The Real Truth about Murder

I like to read mysteries with compelling plots and fully developed, believable characters. But in my experience, few mystery writers are willing, or perhaps able, to convey, in the fictional worlds they create, the real truth of murder.

More than twenty years ago my mother, Ruth Fergus, a widow in her seventies, surprised a burglar in her home in State College, Pennsylvania. He stabbed her to death. I found her body the next day.

My parents and me. I must have been about four years old.

My parents and me. I must have been about four years old.

When I decided to write a novel that included murder, I wanted to depict, as honestly as I could, the reality of what happens when a human being takes another person’s life. Murder, I believe, is not something to write about lightly. (I don’t often read in the mystery sub-genre called “cozies,” in which killings are downplayed or even treated with humor. And it bothers me when, in a mainstream mystery, an author kills off characters with no thought or acknowledgement given to how those deaths affect others: families, friends, communities, even the people who must investigate those murders.)

The main character of my historical mystery, A Stranger Here Below, is a young sheriff of Pennsylvania Dutch extraction named Gideon Stoltz. I wrote several drafts of the novel and was not fully satisfied with Gideon as a character. Then someone who knew my personal history, and whom I’d asked to read the story, made a courageous suggestion: Draw on your own past and give Gideon the experience of having lost his mother to murder.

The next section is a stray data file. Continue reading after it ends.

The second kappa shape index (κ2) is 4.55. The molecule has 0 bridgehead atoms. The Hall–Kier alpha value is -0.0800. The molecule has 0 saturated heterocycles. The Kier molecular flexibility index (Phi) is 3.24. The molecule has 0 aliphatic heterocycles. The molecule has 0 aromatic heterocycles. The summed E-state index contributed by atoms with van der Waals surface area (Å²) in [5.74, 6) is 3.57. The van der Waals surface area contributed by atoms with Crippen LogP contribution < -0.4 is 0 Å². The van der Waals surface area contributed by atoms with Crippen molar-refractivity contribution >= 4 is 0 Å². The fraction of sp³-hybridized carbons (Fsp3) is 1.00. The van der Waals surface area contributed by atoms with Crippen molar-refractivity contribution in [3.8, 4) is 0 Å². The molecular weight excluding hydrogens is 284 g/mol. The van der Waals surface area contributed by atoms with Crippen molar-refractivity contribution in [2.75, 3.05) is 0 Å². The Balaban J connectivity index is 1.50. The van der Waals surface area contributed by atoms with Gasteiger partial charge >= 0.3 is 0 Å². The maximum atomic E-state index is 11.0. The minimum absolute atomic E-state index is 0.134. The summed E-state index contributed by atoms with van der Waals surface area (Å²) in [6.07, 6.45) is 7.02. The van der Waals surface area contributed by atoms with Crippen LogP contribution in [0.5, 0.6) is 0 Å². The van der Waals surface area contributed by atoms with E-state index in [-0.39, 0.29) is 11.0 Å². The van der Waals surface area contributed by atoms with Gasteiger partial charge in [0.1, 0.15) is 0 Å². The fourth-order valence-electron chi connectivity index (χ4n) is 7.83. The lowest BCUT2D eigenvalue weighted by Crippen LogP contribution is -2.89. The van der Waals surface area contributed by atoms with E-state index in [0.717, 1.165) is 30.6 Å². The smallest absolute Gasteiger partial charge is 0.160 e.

At first, I resisted. Giving Gideon that kind of painful backstory would mean that I myself would have to revisit, and in some ways relive, the loss of my mother to a particularly cruel and horrible death. Then I thought about how important truth and honesty are to the writing of good fiction.

Fortunately, a few years after my mother was murdered, I wrote down what had happened to her – and what had happened to me and to our family in the wake of her killing. In the essay, which I titled “Stones,” I tried to depict my mother’s life and the kind of person she was. I also sensed that creating a story out of my mother’s death could help me place that traumatic event more fully in the past.

So I reread “Stones.” And I drew on those memories and details when creating Gideon Stoltz’s past and developing him as a character.

Yale Review published “Stones” in 1999. It’s long (about 16 pages), and it’s unsparing. Read it if you wish. You can access it HERE.